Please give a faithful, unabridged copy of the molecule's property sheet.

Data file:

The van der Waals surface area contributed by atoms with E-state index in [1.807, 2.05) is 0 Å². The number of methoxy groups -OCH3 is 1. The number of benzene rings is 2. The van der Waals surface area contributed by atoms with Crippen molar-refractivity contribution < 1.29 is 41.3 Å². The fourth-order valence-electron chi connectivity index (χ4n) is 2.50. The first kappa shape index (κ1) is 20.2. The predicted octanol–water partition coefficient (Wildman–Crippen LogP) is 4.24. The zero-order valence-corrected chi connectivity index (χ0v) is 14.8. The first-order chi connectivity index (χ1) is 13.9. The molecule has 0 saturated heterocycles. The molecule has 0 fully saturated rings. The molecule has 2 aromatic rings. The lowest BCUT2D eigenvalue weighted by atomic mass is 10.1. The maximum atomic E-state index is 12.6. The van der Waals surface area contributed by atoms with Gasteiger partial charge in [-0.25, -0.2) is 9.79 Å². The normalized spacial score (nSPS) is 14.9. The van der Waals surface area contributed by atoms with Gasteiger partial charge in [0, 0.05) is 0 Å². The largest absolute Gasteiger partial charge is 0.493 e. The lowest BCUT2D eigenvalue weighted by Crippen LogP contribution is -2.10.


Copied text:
The van der Waals surface area contributed by atoms with E-state index in [1.807, 2.05) is 0 Å². The number of methoxy groups -OCH3 is 1. The number of benzene rings is 2. The van der Waals surface area contributed by atoms with Crippen molar-refractivity contribution < 1.29 is 41.3 Å². The fourth-order valence-electron chi connectivity index (χ4n) is 2.50. The first kappa shape index (κ1) is 20.2. The predicted octanol–water partition coefficient (Wildman–Crippen LogP) is 4.24. The zero-order valence-corrected chi connectivity index (χ0v) is 14.8. The first-order chi connectivity index (χ1) is 13.9. The molecule has 0 saturated heterocycles. The molecule has 0 fully saturated rings. The molecule has 2 aromatic rings. The lowest BCUT2D eigenvalue weighted by atomic mass is 10.1. The maximum atomic E-state index is 12.6. The van der Waals surface area contributed by atoms with Gasteiger partial charge in [-0.25, -0.2) is 9.79 Å². The normalized spacial score (nSPS) is 14.9. The van der Waals surface area contributed by atoms with Gasteiger partial charge in [0, 0.05) is 0 Å². The largest absolute Gasteiger partial charge is 0.493 e. The lowest BCUT2D eigenvalue weighted by Crippen LogP contribution is -2.10.